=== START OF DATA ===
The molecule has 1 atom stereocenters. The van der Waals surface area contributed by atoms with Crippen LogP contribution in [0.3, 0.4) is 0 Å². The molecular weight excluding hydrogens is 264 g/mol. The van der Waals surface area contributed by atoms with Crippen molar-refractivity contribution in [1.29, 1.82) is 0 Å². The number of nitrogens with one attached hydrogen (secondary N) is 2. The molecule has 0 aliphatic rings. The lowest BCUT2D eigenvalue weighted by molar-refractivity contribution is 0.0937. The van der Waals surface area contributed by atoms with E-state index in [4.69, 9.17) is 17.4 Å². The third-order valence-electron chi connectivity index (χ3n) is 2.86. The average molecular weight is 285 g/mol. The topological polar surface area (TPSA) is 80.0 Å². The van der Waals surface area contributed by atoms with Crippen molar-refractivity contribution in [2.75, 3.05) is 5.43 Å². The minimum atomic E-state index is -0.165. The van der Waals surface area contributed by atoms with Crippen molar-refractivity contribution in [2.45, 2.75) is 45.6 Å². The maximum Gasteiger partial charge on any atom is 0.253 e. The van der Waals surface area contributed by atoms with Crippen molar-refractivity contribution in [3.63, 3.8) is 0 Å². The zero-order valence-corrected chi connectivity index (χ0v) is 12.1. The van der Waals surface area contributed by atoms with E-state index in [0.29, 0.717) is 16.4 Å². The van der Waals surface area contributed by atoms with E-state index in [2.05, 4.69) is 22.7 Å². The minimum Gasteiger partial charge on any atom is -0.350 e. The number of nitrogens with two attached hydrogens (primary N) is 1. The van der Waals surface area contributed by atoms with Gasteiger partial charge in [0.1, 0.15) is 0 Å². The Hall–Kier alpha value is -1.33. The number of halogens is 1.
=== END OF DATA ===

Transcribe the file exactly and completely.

The molecule has 1 atom stereocenters. The van der Waals surface area contributed by atoms with Crippen LogP contribution in [0.3, 0.4) is 0 Å². The molecular weight excluding hydrogens is 264 g/mol. The van der Waals surface area contributed by atoms with Crippen molar-refractivity contribution in [1.29, 1.82) is 0 Å². The number of nitrogens with one attached hydrogen (secondary N) is 2. The molecule has 0 aliphatic rings. The lowest BCUT2D eigenvalue weighted by molar-refractivity contribution is 0.0937. The van der Waals surface area contributed by atoms with E-state index in [4.69, 9.17) is 17.4 Å². The third-order valence-electron chi connectivity index (χ3n) is 2.86. The average molecular weight is 285 g/mol. The topological polar surface area (TPSA) is 80.0 Å². The van der Waals surface area contributed by atoms with Crippen molar-refractivity contribution in [2.75, 3.05) is 5.43 Å². The minimum atomic E-state index is -0.165. The van der Waals surface area contributed by atoms with Crippen molar-refractivity contribution in [2.45, 2.75) is 45.6 Å². The maximum Gasteiger partial charge on any atom is 0.253 e. The van der Waals surface area contributed by atoms with Crippen molar-refractivity contribution in [3.63, 3.8) is 0 Å². The zero-order valence-corrected chi connectivity index (χ0v) is 12.1. The van der Waals surface area contributed by atoms with E-state index in [0.29, 0.717) is 16.4 Å². The van der Waals surface area contributed by atoms with E-state index in [2.05, 4.69) is 22.7 Å². The minimum Gasteiger partial charge on any atom is -0.350 e. The number of nitrogens with two attached hydrogens (primary N) is 1. The van der Waals surface area contributed by atoms with Gasteiger partial charge in [0.1, 0.15) is 0 Å². The Hall–Kier alpha value is -1.33. The number of halogens is 1.